Certain obsessed NFL coaches have been known to live in their offices during the season. But they've got nothing on 51s clubhouse manager C.J. Allen, who regularly works 16-hour days and sleeps at Cashman Field during each homestand.
"It's just easier," Allen said of crashing on a couch in the Las Vegas clubhouse. "I get done about 2:30 (a.m.) and I've got to be up at (7:45 a.m.), so it's just extra sleep.
"I wish there were four more hours in a day."
Even if there were, it's likely Allen and visiting clubhouse manager Steve Dwyer would still be pressed to finish their seemingly endless daily duties, which entail virtually anything and everything a professional baseball player might need.
"Clubbies," as they're called, do a ton of laundry every day -- after batting practice and again after games -- clean spikes, prepare pregame and postgame buffets for each clubhouse, rub up 10 dozen baseballs a day with "Magic Mud," take uniforms to the tailor, vacuum and clean the clubhouses, and tend to equipment at home and away. The latter can be especially tedious -- unloading, unpacking and organizing up to 65 huge duffel bags.
"It's a lot of work. It's the hardest easiest job ever," said Allen, 30. "You're trying to please 35 different personalities. Trying to keep everybody happy is difficult at times, but it's rewarding in the end if you do your job right."
With so much to do, it can be hectic keeping up with everything, as Allen learned last season when he forgot to pack for a road trip all the bats belonging to former 51s outfielder Choo Freeman.
"Luckily he borrowed somebody else's and did well, so I got out of that one, but that's pretty important stuff," said Allen, who worked a year for El Paso, an independent team, before joining the 51s last season.
Allen, Dwyer and assistants Tim Rudloff and Josh Stone also run a wide range of errands each day, from making runs for Red Bull and fast food, to picking up prescriptions and dry cleaning, to taking care of money orders and mail, to making reservations for golf, hotels, show and dinner, to picking up family and friends at the airport, to gassing up and washing cars.
Dwyer even once acted as a dog sitter for a player.
"The more you can do for them, the more they'll do for you," said Dwyer, 28, a former Bishop Gorman baseball player who has worked for the 51s since he was a 12-year-old batboy. "We're compensated for everything we do, so we're not going to turn down many requests."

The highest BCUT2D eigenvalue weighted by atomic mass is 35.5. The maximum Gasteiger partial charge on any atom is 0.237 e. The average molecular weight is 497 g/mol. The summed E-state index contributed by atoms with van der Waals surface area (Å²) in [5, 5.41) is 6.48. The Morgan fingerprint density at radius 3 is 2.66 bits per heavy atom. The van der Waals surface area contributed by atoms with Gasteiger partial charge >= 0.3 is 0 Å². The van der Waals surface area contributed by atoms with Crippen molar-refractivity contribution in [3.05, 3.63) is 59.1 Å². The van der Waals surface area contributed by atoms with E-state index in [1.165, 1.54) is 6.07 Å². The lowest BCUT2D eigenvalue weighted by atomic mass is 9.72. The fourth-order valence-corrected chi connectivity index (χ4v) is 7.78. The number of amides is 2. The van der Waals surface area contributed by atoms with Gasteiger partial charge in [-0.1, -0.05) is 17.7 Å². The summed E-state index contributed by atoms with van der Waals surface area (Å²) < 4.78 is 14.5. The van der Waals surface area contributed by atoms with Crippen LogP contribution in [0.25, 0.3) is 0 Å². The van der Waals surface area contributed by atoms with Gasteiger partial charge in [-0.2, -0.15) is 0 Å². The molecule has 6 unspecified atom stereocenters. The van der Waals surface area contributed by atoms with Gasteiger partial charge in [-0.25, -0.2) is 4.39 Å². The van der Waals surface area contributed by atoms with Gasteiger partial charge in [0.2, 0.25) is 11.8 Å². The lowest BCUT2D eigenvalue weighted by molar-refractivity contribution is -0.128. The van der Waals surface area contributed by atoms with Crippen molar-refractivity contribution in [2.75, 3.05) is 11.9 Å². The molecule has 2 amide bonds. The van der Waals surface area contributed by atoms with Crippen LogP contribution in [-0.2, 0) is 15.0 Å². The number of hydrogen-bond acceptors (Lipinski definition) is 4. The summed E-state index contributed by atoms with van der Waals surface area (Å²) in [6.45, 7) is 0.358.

Allen and Dwyer make most of their money from daily clubhouse dues and tips from players.
Just like the players and coaches they serve, the clubbies' ultimate goal is to make it to the major leagues, where a clubhouse manager can make over $100,000 a year.
"I want to be in the big leagues probably more than any of these (players) do," said Allen, who grew up idolizing his cousin, Los Angeles Dodgers third baseman Casey Blake. "That's my goal. When I started, I made a bet with my cousin that in three years, I'm in the big leagues, and this is my third year.
"Right now, I'm just paying my dues like (the players) and trying to get to the next level. I'm knocking on the door; hopefully somebody will open it."
Allen, who said Blake "was like my older brother" growing up in Iowa, said he "about did a backflip" when he heard Blake was traded to the Dodgers last week.
"I was just going nuts and I called him immediately," Allen said. "My goal (also) was to get up in the big leagues before he retired. I actually wanted to see if I could work for the team he was with, and he's with the Dodgers now. That would be nice."
Dwyer, who works two jobs and is married with an infant son, also has a burning desire to reach the big leagues.
"I was never able to make it to the major leagues as a player, but I hope I can make it as a clubby," said Dwyer, who has built strong relationships with players and coaches in nine seasons as a visiting clubhouse manager at Cashman Field. "Everybody in the clubhouse, whether you're a coach, player, trainer or myself, we're all here for the same reason -- to get to the next level."
The odds are against Allen or Dwyer making it to the majors, where 51s manager Lorenzo Bundy said, "Clubhouse managers don't retire; they just die."
Then again, Bundy has high praise for Allen and Dwyer, so they might have a shot.
"I've been in this game a long time and, as far as a visiting/home combination, these guys are the best -- and I'm not just saying that because you're doing a story," said Bundy, in his 27th season of pro ball. "They go beyond the call of duty. They'll do anything you need."
Contact reporter Todd Dewey at tdewey@ reviewjournal.com or (702) 383-0354.